Key Questions on Ghana

Last Updated: November 30, 2022

Find answers to key questions regarding Ghana and the IMF

Back to Top

What is the status of discussions with Ghana for an IMF-supported economic reform program? What is the possible timing for an agreement?

The IMF has been engaging with the Ghanaian authorities on their post-COVID program for economic growth and reform and associated policies and reforms that could be supported by a new IMF lending arrangement.


Following several rounds of discussions between IMF staff and Ghanaian authorities in Accra and Washington, DC, an IMF team will visit Accra from December 1 – 13 to make further progress towards reaching an agreement as soon as feasible.

Back to Top

Why is Ghana requesting an IMF program?

Ghana’s fiscal and debt vulnerabilities worsened fast amid an increasingly challenging external environment. During the COVID-19 pandemic, Ghana’s public debt increased significantly. At the same time, the government’s efforts to preserve debt sustainability were not seen as sufficient by investors, leading to credit rating downgrades, the exit of non-resident investors from the domestic bond market, and ultimately Ghana’s loss of access to international capital markets. These adverse developments, further exacerbated by price and supply-chain shocks from the war in Ukraine, have led to a large exchange rate depreciation, a surge in inflation (40.4 percent year on year in October) and pressure on foreign exchange reserves. Against this backdrop, the government requested assistance from the IMF in early summer. Discussions between IMF staff and the Ghanaian authorities have been ongoing since then.


An IMF-supported program would support Ghana in implementing policies that restore macroeconomic stability and ensure debt sustainability while protecting the most vulnerable parts of its population. It would help create the conditions for inclusive and sustainable growth and job creation. Such a program would also help strengthen policy credibility, alleviate exchange rate pressures, and provide a catalytic effect on additional sources of financing.

Back to Top

What type of program is Ghana eligible for? How much is Ghana seeking?

We are discussing with the authorities the type of IMF facility that best fits Ghana’s needs. The Fund’s various lending instruments are tailored to different types of balance of payments needs and the specific circumstances of a member country. See the IMF Lending webpage.


The previous arrangement with Ghana was a three-year Extended Credit Facility (ECF) in 2015-2018, which was extended to April 2019. However, since negotiations are ongoing, it is premature to comment on the final form the latest financing program will take.


The IMF Executive Board will decide the level of access (credit amount) and the final program design.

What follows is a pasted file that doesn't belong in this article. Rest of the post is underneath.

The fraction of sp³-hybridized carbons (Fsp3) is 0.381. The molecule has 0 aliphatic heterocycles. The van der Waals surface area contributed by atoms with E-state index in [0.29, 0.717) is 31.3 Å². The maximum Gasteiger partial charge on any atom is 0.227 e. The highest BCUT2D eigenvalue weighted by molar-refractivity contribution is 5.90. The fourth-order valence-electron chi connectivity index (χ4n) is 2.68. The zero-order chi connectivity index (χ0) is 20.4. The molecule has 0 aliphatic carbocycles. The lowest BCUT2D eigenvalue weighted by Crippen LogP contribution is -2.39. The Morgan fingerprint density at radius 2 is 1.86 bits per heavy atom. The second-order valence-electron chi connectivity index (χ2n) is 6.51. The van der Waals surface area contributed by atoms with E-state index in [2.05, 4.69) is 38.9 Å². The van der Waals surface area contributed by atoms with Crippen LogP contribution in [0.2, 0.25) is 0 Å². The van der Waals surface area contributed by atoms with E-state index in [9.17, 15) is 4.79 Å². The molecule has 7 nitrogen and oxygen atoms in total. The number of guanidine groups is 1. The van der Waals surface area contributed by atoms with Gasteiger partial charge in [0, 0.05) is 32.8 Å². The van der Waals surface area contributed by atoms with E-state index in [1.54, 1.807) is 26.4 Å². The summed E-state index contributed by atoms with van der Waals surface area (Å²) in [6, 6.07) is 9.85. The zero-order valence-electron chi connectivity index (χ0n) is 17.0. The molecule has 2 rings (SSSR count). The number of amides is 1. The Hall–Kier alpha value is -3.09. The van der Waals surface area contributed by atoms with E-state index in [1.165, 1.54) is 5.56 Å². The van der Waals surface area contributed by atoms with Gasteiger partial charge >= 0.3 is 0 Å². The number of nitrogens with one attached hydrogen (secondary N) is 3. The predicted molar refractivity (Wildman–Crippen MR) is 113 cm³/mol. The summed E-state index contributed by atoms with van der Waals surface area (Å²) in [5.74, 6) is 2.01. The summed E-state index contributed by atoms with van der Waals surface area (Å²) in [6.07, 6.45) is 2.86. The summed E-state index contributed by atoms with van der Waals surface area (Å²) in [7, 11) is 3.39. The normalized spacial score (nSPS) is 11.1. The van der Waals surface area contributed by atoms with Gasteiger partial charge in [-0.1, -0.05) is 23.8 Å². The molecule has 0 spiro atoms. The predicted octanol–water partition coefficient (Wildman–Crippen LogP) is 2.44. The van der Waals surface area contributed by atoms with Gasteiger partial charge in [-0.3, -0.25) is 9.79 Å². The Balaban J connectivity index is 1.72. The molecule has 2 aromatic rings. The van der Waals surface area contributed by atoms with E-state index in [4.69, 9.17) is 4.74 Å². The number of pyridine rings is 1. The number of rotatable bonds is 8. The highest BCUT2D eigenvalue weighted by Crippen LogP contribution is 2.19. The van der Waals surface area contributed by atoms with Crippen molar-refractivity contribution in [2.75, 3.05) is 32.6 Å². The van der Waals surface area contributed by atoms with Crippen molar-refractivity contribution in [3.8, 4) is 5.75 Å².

Back to Top

What will be the objectives of an IMF program with Ghana?

The goal of the government’s economic program, which would be supported by IMF financing, is to restore macroeconomic stability and ensure debt sustainability, support the credibility of government policies, restore confidence in the central bank’s ability to manage inflation and rebuild foreign exchange reserve buffers to make the economy more resilient to shocks. Specifically, in the fiscal sector, an important policy objective would be to increase revenues, critical for debt sustainability while safeguarding spending on health, education, and social protections.

Back to Top

Does Ghana need debt restructuring? When will a new Debt Sustainability Assessment (DSA) be published?

When an IMF member country requests financing, the Fund assesses whether the country’s policies are consistent with debt sustainability. This assessment is based on a Debt Sustainability Assessment (DSA) conducted jointly by the IMF and World Bank to determine whether the government is able to meet all its current and future payment obligations. It a forward-looking exercise that needs to take into account the authorities’ policies.


The last DSA published in the 2021 Article IV Staff Report concluded that: “Public debt was sustainable conditional on a rigorous and credible implementation of the authorities’ medium-term consolidation plan to put debt on a declining trajectory and ensure continued market access.”


In their recent 2023 budget statement, the authorities have assessed their public debt as being unsustainable over the medium term. Together with efforts to bring the government deficit down, they have announced their intention to conduct a debt operation to ensure debt sustainability. We welcome the authorities’ intentions to implement policies that will ensure the sustainability of public finances. However, the nature of engagements and debt operations between Ghana and its creditors are sovereign decisions.

Back to Top

Will the program result in a cut in social programs?

Protecting the vulnerable is a core objective of IMF programs. In general, IMF-supported programs seek to boost social spending to improve socioeconomic outcomes and help promote inclusive growth. It is important that social spending measures be adequate, efficient, and financed sustainably to achieve this.